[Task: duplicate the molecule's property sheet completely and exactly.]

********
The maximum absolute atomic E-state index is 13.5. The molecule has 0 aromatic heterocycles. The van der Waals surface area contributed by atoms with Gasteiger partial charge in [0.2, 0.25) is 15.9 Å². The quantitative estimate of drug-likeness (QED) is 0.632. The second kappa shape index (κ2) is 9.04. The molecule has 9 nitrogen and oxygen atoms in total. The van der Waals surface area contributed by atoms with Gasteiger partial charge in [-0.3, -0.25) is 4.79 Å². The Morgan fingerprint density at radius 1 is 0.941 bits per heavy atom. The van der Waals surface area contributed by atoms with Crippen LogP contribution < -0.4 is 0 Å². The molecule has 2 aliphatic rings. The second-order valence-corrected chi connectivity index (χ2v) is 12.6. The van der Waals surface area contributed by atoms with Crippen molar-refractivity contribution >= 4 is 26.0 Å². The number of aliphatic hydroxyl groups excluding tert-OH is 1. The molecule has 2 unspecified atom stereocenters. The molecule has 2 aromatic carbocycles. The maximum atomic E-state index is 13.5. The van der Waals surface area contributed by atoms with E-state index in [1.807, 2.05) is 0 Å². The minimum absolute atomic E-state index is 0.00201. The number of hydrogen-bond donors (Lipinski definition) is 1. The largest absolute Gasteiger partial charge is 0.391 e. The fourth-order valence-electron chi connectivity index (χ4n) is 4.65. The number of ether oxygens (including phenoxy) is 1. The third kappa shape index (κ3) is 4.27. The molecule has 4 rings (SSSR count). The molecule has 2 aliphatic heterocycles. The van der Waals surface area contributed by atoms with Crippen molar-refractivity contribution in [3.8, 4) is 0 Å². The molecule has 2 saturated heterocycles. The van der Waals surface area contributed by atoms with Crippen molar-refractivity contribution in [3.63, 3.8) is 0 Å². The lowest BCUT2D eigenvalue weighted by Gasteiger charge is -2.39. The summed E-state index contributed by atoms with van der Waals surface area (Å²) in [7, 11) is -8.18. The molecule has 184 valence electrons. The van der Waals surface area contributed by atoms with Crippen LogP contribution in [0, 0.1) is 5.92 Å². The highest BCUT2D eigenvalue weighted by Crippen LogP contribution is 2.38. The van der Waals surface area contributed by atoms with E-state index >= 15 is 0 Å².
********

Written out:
The maximum absolute atomic E-state index is 13.5. The molecule has 0 aromatic heterocycles. The van der Waals surface area contributed by atoms with Gasteiger partial charge in [0.2, 0.25) is 15.9 Å². The quantitative estimate of drug-likeness (QED) is 0.632. The second kappa shape index (κ2) is 9.04. The molecule has 9 nitrogen and oxygen atoms in total. The van der Waals surface area contributed by atoms with Gasteiger partial charge in [-0.3, -0.25) is 4.79 Å². The Morgan fingerprint density at radius 1 is 0.941 bits per heavy atom. The van der Waals surface area contributed by atoms with Crippen LogP contribution < -0.4 is 0 Å². The molecule has 2 aliphatic rings. The second-order valence-corrected chi connectivity index (χ2v) is 12.6. The van der Waals surface area contributed by atoms with Crippen molar-refractivity contribution >= 4 is 26.0 Å². The number of aliphatic hydroxyl groups excluding tert-OH is 1. The molecule has 2 unspecified atom stereocenters. The molecule has 2 aromatic carbocycles. The maximum atomic E-state index is 13.5. The van der Waals surface area contributed by atoms with E-state index in [1.807, 2.05) is 0 Å². The minimum absolute atomic E-state index is 0.00201. The number of hydrogen-bond donors (Lipinski definition) is 1. The largest absolute Gasteiger partial charge is 0.391 e. The fourth-order valence-electron chi connectivity index (χ4n) is 4.65. The number of ether oxygens (including phenoxy) is 1. The third kappa shape index (κ3) is 4.27. The molecule has 4 rings (SSSR count). The molecule has 2 aliphatic heterocycles. The van der Waals surface area contributed by atoms with Crippen molar-refractivity contribution in [3.8, 4) is 0 Å². The molecule has 2 saturated heterocycles. The van der Waals surface area contributed by atoms with Crippen molar-refractivity contribution in [3.63, 3.8) is 0 Å². The lowest BCUT2D eigenvalue weighted by Gasteiger charge is -2.39. The summed E-state index contributed by atoms with van der Waals surface area (Å²) in [7, 11) is -8.18. The molecule has 184 valence electrons. The van der Waals surface area contributed by atoms with Crippen LogP contribution in [0, 0.1) is 5.92 Å². The highest BCUT2D eigenvalue weighted by Crippen LogP contribution is 2.38. The van der Waals surface area contributed by atoms with E-state index >= 15 is 0 Å².